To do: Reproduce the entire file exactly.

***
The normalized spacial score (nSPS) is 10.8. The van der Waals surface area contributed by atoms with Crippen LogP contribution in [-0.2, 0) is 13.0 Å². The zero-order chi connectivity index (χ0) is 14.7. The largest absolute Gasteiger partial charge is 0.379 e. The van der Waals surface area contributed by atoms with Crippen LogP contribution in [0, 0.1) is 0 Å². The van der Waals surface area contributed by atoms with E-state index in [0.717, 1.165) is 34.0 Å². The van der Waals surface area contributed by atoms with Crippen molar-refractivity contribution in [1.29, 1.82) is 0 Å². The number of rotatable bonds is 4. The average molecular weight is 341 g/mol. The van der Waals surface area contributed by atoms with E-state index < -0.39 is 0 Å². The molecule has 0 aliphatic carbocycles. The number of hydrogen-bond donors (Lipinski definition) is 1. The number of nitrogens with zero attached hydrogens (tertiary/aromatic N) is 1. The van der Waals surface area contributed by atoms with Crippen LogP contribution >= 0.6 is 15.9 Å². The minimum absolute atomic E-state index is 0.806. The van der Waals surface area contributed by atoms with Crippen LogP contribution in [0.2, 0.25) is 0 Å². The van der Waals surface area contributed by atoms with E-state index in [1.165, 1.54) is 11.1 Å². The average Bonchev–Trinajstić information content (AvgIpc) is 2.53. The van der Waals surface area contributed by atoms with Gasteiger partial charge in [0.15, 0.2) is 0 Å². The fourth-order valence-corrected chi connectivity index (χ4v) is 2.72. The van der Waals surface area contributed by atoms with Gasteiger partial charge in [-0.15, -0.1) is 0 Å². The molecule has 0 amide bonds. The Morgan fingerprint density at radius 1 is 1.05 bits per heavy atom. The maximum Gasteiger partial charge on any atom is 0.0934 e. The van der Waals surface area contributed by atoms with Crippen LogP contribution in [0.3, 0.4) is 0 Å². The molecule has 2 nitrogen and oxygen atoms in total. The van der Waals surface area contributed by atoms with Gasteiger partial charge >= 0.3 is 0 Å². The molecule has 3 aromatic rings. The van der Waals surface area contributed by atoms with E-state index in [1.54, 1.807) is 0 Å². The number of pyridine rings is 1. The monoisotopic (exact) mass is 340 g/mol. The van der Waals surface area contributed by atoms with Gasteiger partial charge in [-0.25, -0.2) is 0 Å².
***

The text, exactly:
The normalized spacial score (nSPS) is 10.8. The van der Waals surface area contributed by atoms with Crippen LogP contribution in [-0.2, 0) is 13.0 Å². The zero-order chi connectivity index (χ0) is 14.7. The largest absolute Gasteiger partial charge is 0.379 e. The van der Waals surface area contributed by atoms with Crippen LogP contribution in [0, 0.1) is 0 Å². The van der Waals surface area contributed by atoms with E-state index in [0.717, 1.165) is 34.0 Å². The van der Waals surface area contributed by atoms with Crippen molar-refractivity contribution in [1.29, 1.82) is 0 Å². The number of rotatable bonds is 4. The average molecular weight is 341 g/mol. The van der Waals surface area contributed by atoms with E-state index < -0.39 is 0 Å². The molecule has 0 aliphatic carbocycles. The number of hydrogen-bond donors (Lipinski definition) is 1. The number of nitrogens with zero attached hydrogens (tertiary/aromatic N) is 1. The van der Waals surface area contributed by atoms with Crippen LogP contribution >= 0.6 is 15.9 Å². The minimum absolute atomic E-state index is 0.806. The van der Waals surface area contributed by atoms with Crippen LogP contribution in [0.2, 0.25) is 0 Å². The van der Waals surface area contributed by atoms with E-state index in [1.165, 1.54) is 11.1 Å². The average Bonchev–Trinajstić information content (AvgIpc) is 2.53. The van der Waals surface area contributed by atoms with Gasteiger partial charge in [0.15, 0.2) is 0 Å². The fourth-order valence-corrected chi connectivity index (χ4v) is 2.72. The van der Waals surface area contributed by atoms with Gasteiger partial charge in [-0.15, -0.1) is 0 Å². The molecule has 0 amide bonds. The Morgan fingerprint density at radius 1 is 1.05 bits per heavy atom. The maximum Gasteiger partial charge on any atom is 0.0934 e. The van der Waals surface area contributed by atoms with Crippen LogP contribution in [0.3, 0.4) is 0 Å². The molecule has 2 nitrogen and oxygen atoms in total. The van der Waals surface area contributed by atoms with Gasteiger partial charge >= 0.3 is 0 Å². The molecule has 3 aromatic rings. The van der Waals surface area contributed by atoms with E-state index in [1.54, 1.807) is 0 Å². The number of pyridine rings is 1. The monoisotopic (exact) mass is 340 g/mol. The van der Waals surface area contributed by atoms with Gasteiger partial charge in [-0.25, -0.2) is 0 Å².